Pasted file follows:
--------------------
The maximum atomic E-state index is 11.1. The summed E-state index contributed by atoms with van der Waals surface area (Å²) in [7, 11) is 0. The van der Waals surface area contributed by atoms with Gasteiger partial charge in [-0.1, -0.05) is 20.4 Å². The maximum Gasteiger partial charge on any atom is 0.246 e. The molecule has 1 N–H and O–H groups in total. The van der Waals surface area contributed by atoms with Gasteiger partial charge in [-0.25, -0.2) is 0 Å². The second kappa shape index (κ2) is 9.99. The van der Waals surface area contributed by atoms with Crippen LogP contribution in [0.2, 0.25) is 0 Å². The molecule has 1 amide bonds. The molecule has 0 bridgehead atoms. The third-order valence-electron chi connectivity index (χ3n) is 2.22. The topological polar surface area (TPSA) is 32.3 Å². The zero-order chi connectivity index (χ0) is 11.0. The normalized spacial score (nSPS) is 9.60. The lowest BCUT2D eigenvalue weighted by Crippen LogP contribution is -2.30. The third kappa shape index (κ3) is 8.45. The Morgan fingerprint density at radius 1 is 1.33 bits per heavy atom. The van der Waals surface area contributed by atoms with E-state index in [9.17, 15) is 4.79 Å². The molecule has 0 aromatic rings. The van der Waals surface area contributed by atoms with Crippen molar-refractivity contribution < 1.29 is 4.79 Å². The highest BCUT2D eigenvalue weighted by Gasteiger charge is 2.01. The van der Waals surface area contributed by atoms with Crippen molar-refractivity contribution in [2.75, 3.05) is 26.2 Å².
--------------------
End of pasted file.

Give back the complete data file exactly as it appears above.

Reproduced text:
The maximum atomic E-state index is 11.1. The summed E-state index contributed by atoms with van der Waals surface area (Å²) in [7, 11) is 0. The van der Waals surface area contributed by atoms with Gasteiger partial charge in [-0.1, -0.05) is 20.4 Å². The maximum Gasteiger partial charge on any atom is 0.246 e. The molecule has 1 N–H and O–H groups in total. The van der Waals surface area contributed by atoms with Gasteiger partial charge in [-0.25, -0.2) is 0 Å². The second kappa shape index (κ2) is 9.99. The van der Waals surface area contributed by atoms with Crippen LogP contribution in [0.2, 0.25) is 0 Å². The molecule has 1 amide bonds. The molecule has 0 bridgehead atoms. The third-order valence-electron chi connectivity index (χ3n) is 2.22. The topological polar surface area (TPSA) is 32.3 Å². The zero-order chi connectivity index (χ0) is 11.0. The normalized spacial score (nSPS) is 9.60. The lowest BCUT2D eigenvalue weighted by Crippen LogP contribution is -2.30. The third kappa shape index (κ3) is 8.45. The Morgan fingerprint density at radius 1 is 1.33 bits per heavy atom. The van der Waals surface area contributed by atoms with E-state index in [9.17, 15) is 4.79 Å². The molecule has 0 aromatic rings. The van der Waals surface area contributed by atoms with Crippen molar-refractivity contribution < 1.29 is 4.79 Å². The highest BCUT2D eigenvalue weighted by Gasteiger charge is 2.01. The van der Waals surface area contributed by atoms with Crippen molar-refractivity contribution in [2.75, 3.05) is 26.2 Å².